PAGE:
SM: How did the circumstances of your upbringing transfer into your professional life?
SP: That forged in our minds the sacrifices our parents were making for us. The least we could do for them was study. I wanted very badly to make them proud. My brother is now a lawyer and my sister has a PhD in clinical psychology and is a professor. I am the rebel because I was supposed to go to medical school.
SM: Where did you go to school?
SP: I went to Berkeley and I actually published an article on human rights and doctors in JAMA when I was 20. It dealt with the detailing of torture and doctors involvement. That resulted in the Instanbul Protocol which banned physicians from being involved with any kind of torture. In Turkey the state government was using doctors to torture Kurds. I could have gone to medical school but I fell in love with entrepreneurship and technology.
SM: Where you studying business or computer science at Berkeley?
SP: I was studying molecular cellular biology. Immigrant families want their sons to be doctors, engineers or lawyers.
SM: What did you do when you came out of Berkeley?
SP: My senior year I had a great job getting paid more than my father was making. He was very upset when I decided to leave the job and start my first company. He was expecting me to go into medicine and become a doctor. I had to do what I felt my calling was.
SM: Where did this vision come from?
SP: When I was a kid I really wanted an Apple computer. They were very expensive then. My father worked overtime for months and saved up $2600 in cash to buy the Apple 2C. That was my first computer and it was a huge thing.
After that I went to a science and math magnet school called Montgomery Blair. There was also a communications magnet and I took classes in both. Everything was there and I was exposed to a lot of ideas. Even my major at Berkeley was interdisciplinary.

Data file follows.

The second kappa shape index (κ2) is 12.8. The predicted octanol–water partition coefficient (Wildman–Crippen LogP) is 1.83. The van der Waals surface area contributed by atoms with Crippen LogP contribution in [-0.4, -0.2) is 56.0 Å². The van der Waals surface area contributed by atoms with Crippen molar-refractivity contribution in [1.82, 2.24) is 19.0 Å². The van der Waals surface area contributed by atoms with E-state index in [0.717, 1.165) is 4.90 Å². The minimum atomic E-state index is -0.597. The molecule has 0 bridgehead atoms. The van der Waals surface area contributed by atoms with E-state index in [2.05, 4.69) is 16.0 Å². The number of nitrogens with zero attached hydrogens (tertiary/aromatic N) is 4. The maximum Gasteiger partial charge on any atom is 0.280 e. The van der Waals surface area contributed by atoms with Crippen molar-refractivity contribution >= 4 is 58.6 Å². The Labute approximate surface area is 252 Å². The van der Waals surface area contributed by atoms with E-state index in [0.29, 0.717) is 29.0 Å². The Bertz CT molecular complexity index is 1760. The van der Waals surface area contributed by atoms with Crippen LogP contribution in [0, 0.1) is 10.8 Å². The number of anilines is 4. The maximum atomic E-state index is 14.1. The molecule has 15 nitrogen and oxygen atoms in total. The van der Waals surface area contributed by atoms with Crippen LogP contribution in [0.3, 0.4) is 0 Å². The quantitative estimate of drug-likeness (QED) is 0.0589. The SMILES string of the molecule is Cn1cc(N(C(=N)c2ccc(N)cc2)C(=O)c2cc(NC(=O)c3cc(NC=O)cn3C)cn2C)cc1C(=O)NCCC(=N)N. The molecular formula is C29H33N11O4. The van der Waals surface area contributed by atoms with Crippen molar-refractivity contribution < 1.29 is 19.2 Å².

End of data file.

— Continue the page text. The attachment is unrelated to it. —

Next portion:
The idea for my first company, WebOS, came in 1993 when I sat down in front of Mosaic at a computer lab at Berkeley. I realized right away that it was going to change the world. At the time I was doing malaria research and was using the library search system. I realized I could search the whole web for information and I found a Japanese researcher who was doing research on the same peptide that I was working on.
It was his research that had nothing to do with malaria which led me to realize that this particular peptide would kill red blood cells with malaria. It was that moment of realizing that this was much more powerful. I felt if I could do things on the technology side that could help thousands of other researchers find cures for diseases and connect the dots in ways that were much better than me spending the next 10 years of my life training to become a doctor where I would only do things one piece at a time.
Me and my friends came together around this idea that the web itself is the platform. Applications would all migrate there. We were right, it was just a timing issue. We built applications which looked and felt like Windows applications just for the browsers. Out of that came HyperOffice, and I am still a shareholder there. They have 250,000 small business subscribers and are cash flow positive.
SM: How long was that startup?
SP: It lasted three and a half years.
SM: What role did you play?
SP: I was the CEO.
SM: Did you fund that with your own money?
SP: Initially it started in our garage for one year. When I quite my job I had no money so I worked as a security guard at night for $8.00. My mom bought me an LG mini laptop which would let you dial into the Internet. I would sit there on my midnight to 8AM shift writing the business plan on this LG. During the day I was working with my co-founder.